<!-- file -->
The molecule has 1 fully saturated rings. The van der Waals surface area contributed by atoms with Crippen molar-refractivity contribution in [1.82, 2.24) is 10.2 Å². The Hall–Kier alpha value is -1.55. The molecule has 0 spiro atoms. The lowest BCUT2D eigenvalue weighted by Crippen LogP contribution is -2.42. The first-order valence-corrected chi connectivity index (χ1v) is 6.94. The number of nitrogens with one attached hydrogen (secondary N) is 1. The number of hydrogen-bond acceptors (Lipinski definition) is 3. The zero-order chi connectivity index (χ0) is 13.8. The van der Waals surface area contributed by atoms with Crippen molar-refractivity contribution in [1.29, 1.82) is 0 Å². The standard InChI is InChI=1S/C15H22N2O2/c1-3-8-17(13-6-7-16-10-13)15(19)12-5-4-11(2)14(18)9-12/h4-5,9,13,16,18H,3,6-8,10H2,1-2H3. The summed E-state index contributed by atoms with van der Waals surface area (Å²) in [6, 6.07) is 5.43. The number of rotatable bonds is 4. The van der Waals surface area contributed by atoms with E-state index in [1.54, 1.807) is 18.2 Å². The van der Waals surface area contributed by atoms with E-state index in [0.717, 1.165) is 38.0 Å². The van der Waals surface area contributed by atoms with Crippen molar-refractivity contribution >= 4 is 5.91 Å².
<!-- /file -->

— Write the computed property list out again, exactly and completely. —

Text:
The molecule has 1 fully saturated rings. The van der Waals surface area contributed by atoms with Crippen molar-refractivity contribution in [1.82, 2.24) is 10.2 Å². The Hall–Kier alpha value is -1.55. The molecule has 0 spiro atoms. The lowest BCUT2D eigenvalue weighted by Crippen LogP contribution is -2.42. The first-order valence-corrected chi connectivity index (χ1v) is 6.94. The number of nitrogens with one attached hydrogen (secondary N) is 1. The number of hydrogen-bond acceptors (Lipinski definition) is 3. The zero-order chi connectivity index (χ0) is 13.8. The van der Waals surface area contributed by atoms with Crippen molar-refractivity contribution in [1.29, 1.82) is 0 Å². The standard InChI is InChI=1S/C15H22N2O2/c1-3-8-17(13-6-7-16-10-13)15(19)12-5-4-11(2)14(18)9-12/h4-5,9,13,16,18H,3,6-8,10H2,1-2H3. The summed E-state index contributed by atoms with van der Waals surface area (Å²) in [6, 6.07) is 5.43. The number of rotatable bonds is 4. The van der Waals surface area contributed by atoms with E-state index in [1.54, 1.807) is 18.2 Å². The van der Waals surface area contributed by atoms with E-state index in [0.717, 1.165) is 38.0 Å². The van der Waals surface area contributed by atoms with Crippen molar-refractivity contribution >= 4 is 5.91 Å².